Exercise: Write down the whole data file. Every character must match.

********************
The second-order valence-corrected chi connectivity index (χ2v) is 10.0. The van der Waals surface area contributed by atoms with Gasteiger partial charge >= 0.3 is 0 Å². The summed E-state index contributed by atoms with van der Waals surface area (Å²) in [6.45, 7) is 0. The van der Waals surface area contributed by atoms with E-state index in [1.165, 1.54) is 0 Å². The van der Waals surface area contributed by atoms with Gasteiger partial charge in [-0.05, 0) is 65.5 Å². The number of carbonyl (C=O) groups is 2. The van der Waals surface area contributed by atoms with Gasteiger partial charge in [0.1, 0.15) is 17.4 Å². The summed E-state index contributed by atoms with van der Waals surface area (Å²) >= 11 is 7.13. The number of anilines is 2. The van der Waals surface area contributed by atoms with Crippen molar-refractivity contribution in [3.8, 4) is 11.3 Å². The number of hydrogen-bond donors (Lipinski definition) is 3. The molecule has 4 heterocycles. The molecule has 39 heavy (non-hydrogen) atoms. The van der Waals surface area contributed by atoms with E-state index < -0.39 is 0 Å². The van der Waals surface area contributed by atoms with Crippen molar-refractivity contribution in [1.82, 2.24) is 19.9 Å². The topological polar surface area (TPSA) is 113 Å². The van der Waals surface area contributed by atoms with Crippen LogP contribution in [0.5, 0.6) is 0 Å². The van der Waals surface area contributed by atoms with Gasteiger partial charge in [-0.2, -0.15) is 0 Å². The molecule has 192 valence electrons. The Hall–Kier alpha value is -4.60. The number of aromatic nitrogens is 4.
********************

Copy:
The second-order valence-corrected chi connectivity index (χ2v) is 10.0. The van der Waals surface area contributed by atoms with Gasteiger partial charge >= 0.3 is 0 Å². The summed E-state index contributed by atoms with van der Waals surface area (Å²) in [6.45, 7) is 0. The van der Waals surface area contributed by atoms with E-state index in [1.165, 1.54) is 0 Å². The van der Waals surface area contributed by atoms with Gasteiger partial charge in [-0.05, 0) is 65.5 Å². The number of carbonyl (C=O) groups is 2. The van der Waals surface area contributed by atoms with Gasteiger partial charge in [0.1, 0.15) is 17.4 Å². The summed E-state index contributed by atoms with van der Waals surface area (Å²) >= 11 is 7.13. The number of anilines is 2. The van der Waals surface area contributed by atoms with Crippen molar-refractivity contribution in [3.8, 4) is 11.3 Å². The number of hydrogen-bond donors (Lipinski definition) is 3. The molecule has 4 heterocycles. The molecule has 39 heavy (non-hydrogen) atoms. The van der Waals surface area contributed by atoms with E-state index < -0.39 is 0 Å². The van der Waals surface area contributed by atoms with Crippen molar-refractivity contribution in [1.82, 2.24) is 19.9 Å². The topological polar surface area (TPSA) is 113 Å². The van der Waals surface area contributed by atoms with Crippen LogP contribution in [0.5, 0.6) is 0 Å². The van der Waals surface area contributed by atoms with Gasteiger partial charge in [-0.2, -0.15) is 0 Å². The molecule has 192 valence electrons. The Hall–Kier alpha value is -4.60. The number of aromatic nitrogens is 4.